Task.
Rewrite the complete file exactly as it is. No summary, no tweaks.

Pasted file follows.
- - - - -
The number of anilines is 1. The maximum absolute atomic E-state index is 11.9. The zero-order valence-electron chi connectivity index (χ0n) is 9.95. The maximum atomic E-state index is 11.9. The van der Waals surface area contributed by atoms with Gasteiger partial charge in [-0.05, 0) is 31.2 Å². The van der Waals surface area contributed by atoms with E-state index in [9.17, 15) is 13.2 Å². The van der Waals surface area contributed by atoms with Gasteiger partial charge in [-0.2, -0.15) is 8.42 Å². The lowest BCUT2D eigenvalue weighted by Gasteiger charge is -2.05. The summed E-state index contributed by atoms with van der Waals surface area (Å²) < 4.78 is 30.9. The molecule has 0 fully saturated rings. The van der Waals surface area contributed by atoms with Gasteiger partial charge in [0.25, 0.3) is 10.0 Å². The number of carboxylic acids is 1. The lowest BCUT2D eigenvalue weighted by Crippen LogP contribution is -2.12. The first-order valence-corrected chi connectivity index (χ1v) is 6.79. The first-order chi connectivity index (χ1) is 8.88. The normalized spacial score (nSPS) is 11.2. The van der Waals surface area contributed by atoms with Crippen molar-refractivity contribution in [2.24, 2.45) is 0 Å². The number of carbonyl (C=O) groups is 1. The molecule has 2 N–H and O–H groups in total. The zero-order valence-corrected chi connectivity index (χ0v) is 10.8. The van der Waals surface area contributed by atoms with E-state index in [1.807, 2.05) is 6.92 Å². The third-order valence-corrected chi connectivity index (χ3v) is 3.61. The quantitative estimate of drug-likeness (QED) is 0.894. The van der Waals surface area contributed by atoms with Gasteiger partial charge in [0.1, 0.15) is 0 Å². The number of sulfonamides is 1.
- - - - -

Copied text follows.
The number of anilines is 1. The maximum absolute atomic E-state index is 11.9. The zero-order valence-electron chi connectivity index (χ0n) is 9.95. The maximum atomic E-state index is 11.9. The van der Waals surface area contributed by atoms with Gasteiger partial charge in [-0.05, 0) is 31.2 Å². The van der Waals surface area contributed by atoms with E-state index in [9.17, 15) is 13.2 Å². The van der Waals surface area contributed by atoms with Gasteiger partial charge in [-0.2, -0.15) is 8.42 Å². The lowest BCUT2D eigenvalue weighted by Gasteiger charge is -2.05. The summed E-state index contributed by atoms with van der Waals surface area (Å²) < 4.78 is 30.9. The molecule has 0 fully saturated rings. The van der Waals surface area contributed by atoms with Gasteiger partial charge in [0.25, 0.3) is 10.0 Å². The number of carboxylic acids is 1. The lowest BCUT2D eigenvalue weighted by Crippen LogP contribution is -2.12. The first-order valence-corrected chi connectivity index (χ1v) is 6.79. The first-order chi connectivity index (χ1) is 8.88. The normalized spacial score (nSPS) is 11.2. The van der Waals surface area contributed by atoms with Crippen molar-refractivity contribution in [2.24, 2.45) is 0 Å². The number of carbonyl (C=O) groups is 1. The molecule has 2 N–H and O–H groups in total. The zero-order valence-corrected chi connectivity index (χ0v) is 10.8. The van der Waals surface area contributed by atoms with E-state index in [1.807, 2.05) is 6.92 Å². The third-order valence-corrected chi connectivity index (χ3v) is 3.61. The quantitative estimate of drug-likeness (QED) is 0.894. The van der Waals surface area contributed by atoms with Gasteiger partial charge in [0.1, 0.15) is 0 Å². The number of sulfonamides is 1.